ABSTRACT: The increase in airway smooth muscle (ASM) mass is a major structural change in asthma. This increase has been attributed to ASM cell (ASMC) hyperplasia and hypertrophy. The distance between ASMC and the epithelium is reduced, suggesting migration of smooth muscle cells toward the epithelium. Recent studies have suggested a role of chemokines in ASMC migration toward the epithelium; however, chemokines have other biological effects. The objective of the current study is to test the hypothesis that chemokines (eotaxin, RANTES, IL-8, and MIP-1α) can directly influence ASMC mass by increasing the rate of proliferation or enhancing the survival of these cells. Human ASMCs were exposed to different concentrations of eotaxin, RANTES, IL-8, or MIP-1α. To test for proliferation, matched control and stimulated ASMC were pulsed with [(3)H]thymidine, or ASMCs were stained with BrdU and then analyzed with flow cytometry. Apoptosis was measured using Annexin V staining and flow cytometry. Expression of phosphorylated p42/p44 and MAPKs was assessed by Western blot. In a concentration-dependent manner, chemokines including eotaxin, RANTES, IL-8, and MIP-1α increased ASMC's [(3)H]thymidine incorporation and DNA synthesis. IL-8, eotaxin, and MIP-1α decreased the rate of apoptosis of ASMCs compared with the matched controls. A significant increase in phosphorylated p42/p44 MAPKs was seen after treating ASMCs with RANTES and eotaxin. Moreover, inhibition of p42/p44 MAPK phosphorylation reduced the level of chemokine-induced ASM proliferation. We conclude that chemokines might contribute to airway remodeling seen in asthma by enhancing the number and survival of ASMCs.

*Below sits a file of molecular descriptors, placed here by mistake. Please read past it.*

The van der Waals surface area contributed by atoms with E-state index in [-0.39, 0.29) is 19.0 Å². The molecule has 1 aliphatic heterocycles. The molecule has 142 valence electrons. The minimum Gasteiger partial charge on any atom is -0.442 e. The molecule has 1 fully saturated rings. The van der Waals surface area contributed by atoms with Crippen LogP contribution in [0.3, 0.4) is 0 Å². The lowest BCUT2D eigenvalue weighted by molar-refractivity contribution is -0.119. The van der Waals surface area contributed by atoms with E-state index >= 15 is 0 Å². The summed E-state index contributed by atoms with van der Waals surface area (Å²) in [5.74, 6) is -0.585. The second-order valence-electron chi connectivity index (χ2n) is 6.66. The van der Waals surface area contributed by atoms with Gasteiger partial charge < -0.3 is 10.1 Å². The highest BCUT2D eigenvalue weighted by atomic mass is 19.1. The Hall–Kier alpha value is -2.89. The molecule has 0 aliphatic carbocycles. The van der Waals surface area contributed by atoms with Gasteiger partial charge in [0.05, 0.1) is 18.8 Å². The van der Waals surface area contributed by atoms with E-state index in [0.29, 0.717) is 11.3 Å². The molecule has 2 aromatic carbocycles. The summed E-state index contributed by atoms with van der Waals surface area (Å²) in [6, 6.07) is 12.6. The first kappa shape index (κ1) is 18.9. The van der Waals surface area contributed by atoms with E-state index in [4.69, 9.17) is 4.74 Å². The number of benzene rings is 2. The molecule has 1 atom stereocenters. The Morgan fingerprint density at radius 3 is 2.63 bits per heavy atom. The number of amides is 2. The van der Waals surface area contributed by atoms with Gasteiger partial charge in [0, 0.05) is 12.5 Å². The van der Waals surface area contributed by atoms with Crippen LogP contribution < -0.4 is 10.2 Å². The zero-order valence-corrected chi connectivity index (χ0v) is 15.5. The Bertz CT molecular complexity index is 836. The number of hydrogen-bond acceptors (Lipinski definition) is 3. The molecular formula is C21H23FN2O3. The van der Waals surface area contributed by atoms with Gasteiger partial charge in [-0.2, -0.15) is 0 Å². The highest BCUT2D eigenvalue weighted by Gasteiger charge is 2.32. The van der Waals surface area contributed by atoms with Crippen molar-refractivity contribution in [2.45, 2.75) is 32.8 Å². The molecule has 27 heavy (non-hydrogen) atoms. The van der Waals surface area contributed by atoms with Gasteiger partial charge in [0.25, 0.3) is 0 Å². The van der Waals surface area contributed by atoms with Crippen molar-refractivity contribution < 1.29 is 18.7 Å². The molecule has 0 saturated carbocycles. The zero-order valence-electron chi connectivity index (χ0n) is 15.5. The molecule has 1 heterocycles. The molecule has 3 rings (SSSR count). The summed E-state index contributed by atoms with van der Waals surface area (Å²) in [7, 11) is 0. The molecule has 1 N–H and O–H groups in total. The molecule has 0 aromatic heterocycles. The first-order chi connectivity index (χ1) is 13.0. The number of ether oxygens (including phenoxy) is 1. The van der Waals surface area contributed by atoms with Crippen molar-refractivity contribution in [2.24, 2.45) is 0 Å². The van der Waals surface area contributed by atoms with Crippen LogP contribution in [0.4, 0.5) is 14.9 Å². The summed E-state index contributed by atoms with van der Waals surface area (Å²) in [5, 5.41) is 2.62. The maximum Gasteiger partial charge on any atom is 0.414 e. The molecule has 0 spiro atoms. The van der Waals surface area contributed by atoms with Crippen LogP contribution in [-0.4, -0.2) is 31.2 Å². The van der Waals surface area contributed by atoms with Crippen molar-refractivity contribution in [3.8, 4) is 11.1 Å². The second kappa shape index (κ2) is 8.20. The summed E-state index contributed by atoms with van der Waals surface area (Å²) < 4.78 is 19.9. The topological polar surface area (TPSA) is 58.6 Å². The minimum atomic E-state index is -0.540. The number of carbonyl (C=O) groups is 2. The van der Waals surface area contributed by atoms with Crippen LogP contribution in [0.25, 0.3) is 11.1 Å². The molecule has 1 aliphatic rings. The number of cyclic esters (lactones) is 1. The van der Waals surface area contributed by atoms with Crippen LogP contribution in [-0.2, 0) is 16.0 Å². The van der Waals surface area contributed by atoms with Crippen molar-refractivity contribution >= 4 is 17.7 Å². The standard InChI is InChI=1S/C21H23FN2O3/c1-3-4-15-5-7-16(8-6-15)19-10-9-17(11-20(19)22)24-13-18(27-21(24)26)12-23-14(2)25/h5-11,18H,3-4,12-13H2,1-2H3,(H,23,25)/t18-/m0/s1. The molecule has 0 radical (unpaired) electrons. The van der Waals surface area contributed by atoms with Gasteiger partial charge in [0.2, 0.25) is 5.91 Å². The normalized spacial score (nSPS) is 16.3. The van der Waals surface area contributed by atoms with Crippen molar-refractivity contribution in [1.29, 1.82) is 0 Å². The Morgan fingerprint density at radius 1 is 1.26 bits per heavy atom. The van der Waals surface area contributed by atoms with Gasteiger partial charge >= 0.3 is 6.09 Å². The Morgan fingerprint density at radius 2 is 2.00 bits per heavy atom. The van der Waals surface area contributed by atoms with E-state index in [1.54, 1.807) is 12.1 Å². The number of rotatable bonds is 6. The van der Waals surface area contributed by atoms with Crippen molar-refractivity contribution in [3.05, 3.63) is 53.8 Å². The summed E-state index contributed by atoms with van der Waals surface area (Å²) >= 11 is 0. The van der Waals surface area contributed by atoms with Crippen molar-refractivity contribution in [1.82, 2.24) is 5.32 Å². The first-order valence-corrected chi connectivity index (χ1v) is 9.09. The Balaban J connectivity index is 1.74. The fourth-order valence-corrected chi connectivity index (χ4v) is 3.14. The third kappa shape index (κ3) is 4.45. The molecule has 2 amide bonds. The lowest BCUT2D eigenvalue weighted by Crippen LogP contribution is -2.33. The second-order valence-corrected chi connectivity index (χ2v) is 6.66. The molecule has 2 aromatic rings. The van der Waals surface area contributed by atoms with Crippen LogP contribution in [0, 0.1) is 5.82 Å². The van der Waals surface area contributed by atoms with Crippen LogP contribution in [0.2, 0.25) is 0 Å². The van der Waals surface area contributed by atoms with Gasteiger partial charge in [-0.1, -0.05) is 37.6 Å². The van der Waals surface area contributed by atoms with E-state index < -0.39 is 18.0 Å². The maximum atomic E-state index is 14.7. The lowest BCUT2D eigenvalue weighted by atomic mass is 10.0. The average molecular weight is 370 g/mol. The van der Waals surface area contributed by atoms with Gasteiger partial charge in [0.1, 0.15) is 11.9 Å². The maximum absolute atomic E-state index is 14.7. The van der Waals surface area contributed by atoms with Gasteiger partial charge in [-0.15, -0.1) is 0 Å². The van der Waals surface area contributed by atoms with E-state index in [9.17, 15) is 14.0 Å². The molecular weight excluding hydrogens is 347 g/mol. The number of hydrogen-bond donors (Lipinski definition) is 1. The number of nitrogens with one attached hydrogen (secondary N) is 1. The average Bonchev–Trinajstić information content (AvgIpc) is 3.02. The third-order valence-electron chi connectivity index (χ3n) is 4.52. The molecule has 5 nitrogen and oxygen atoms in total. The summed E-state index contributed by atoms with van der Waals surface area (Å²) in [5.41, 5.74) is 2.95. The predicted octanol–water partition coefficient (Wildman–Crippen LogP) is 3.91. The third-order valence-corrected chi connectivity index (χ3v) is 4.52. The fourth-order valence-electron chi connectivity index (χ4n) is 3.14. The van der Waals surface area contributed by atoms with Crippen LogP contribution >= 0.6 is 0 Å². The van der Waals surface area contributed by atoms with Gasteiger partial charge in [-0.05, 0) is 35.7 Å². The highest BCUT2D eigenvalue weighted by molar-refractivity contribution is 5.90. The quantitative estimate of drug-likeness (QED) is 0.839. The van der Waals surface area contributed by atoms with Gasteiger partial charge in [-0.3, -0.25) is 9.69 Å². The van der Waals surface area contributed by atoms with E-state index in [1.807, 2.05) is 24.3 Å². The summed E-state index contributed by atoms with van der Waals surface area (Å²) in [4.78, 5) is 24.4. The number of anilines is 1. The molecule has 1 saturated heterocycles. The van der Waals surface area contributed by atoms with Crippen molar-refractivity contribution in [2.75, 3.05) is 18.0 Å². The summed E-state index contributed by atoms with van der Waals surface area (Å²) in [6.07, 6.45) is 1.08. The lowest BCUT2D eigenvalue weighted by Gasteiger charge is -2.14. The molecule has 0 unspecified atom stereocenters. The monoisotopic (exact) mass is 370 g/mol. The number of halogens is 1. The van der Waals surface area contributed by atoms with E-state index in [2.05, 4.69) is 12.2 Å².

The Journal of Immunology 03/2011; 186(7):4156-63. · 5.79 Impact Factor